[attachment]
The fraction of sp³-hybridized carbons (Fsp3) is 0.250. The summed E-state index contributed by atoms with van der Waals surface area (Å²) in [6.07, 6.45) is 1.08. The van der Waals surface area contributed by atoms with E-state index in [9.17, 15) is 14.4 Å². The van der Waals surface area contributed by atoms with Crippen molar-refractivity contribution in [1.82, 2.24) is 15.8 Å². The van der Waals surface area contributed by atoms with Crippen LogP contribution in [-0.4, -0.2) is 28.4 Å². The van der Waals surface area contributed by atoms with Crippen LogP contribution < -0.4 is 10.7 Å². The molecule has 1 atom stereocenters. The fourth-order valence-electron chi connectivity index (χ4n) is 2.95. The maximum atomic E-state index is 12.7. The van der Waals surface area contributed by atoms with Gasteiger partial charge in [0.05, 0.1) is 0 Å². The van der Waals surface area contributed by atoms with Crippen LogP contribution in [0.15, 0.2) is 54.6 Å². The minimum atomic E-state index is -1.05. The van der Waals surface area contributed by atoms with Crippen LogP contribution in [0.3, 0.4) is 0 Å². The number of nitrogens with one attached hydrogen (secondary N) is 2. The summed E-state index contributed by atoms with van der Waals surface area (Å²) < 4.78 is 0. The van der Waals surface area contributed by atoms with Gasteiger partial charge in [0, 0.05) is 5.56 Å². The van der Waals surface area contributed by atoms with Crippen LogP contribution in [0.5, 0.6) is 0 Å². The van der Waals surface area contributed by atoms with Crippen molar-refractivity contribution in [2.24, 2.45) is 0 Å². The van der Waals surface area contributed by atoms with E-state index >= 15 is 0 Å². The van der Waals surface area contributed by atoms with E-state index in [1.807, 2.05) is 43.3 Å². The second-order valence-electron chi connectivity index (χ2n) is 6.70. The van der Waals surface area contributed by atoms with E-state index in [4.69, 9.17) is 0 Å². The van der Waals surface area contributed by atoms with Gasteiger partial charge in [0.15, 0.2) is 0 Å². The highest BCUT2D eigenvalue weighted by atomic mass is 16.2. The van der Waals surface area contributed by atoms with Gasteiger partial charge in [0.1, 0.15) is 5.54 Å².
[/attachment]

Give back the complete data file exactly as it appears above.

The fraction of sp³-hybridized carbons (Fsp3) is 0.250. The summed E-state index contributed by atoms with van der Waals surface area (Å²) in [6.07, 6.45) is 1.08. The van der Waals surface area contributed by atoms with E-state index in [9.17, 15) is 14.4 Å². The van der Waals surface area contributed by atoms with Crippen molar-refractivity contribution in [1.82, 2.24) is 15.8 Å². The van der Waals surface area contributed by atoms with Crippen LogP contribution in [-0.4, -0.2) is 28.4 Å². The van der Waals surface area contributed by atoms with Crippen LogP contribution < -0.4 is 10.7 Å². The molecule has 1 atom stereocenters. The fourth-order valence-electron chi connectivity index (χ4n) is 2.95. The maximum atomic E-state index is 12.7. The van der Waals surface area contributed by atoms with Gasteiger partial charge in [0.05, 0.1) is 0 Å². The van der Waals surface area contributed by atoms with Crippen LogP contribution in [0.15, 0.2) is 54.6 Å². The minimum atomic E-state index is -1.05. The van der Waals surface area contributed by atoms with Crippen LogP contribution in [0.3, 0.4) is 0 Å². The number of nitrogens with one attached hydrogen (secondary N) is 2. The summed E-state index contributed by atoms with van der Waals surface area (Å²) < 4.78 is 0. The van der Waals surface area contributed by atoms with Gasteiger partial charge in [0, 0.05) is 5.56 Å². The van der Waals surface area contributed by atoms with Crippen LogP contribution in [0.5, 0.6) is 0 Å². The van der Waals surface area contributed by atoms with Crippen molar-refractivity contribution in [2.24, 2.45) is 0 Å². The van der Waals surface area contributed by atoms with E-state index >= 15 is 0 Å². The van der Waals surface area contributed by atoms with E-state index in [1.807, 2.05) is 43.3 Å². The second-order valence-electron chi connectivity index (χ2n) is 6.70. The van der Waals surface area contributed by atoms with E-state index in [4.69, 9.17) is 0 Å². The van der Waals surface area contributed by atoms with Gasteiger partial charge in [0.15, 0.2) is 0 Å². The highest BCUT2D eigenvalue weighted by atomic mass is 16.2. The van der Waals surface area contributed by atoms with Gasteiger partial charge in [0.1, 0.15) is 5.54 Å².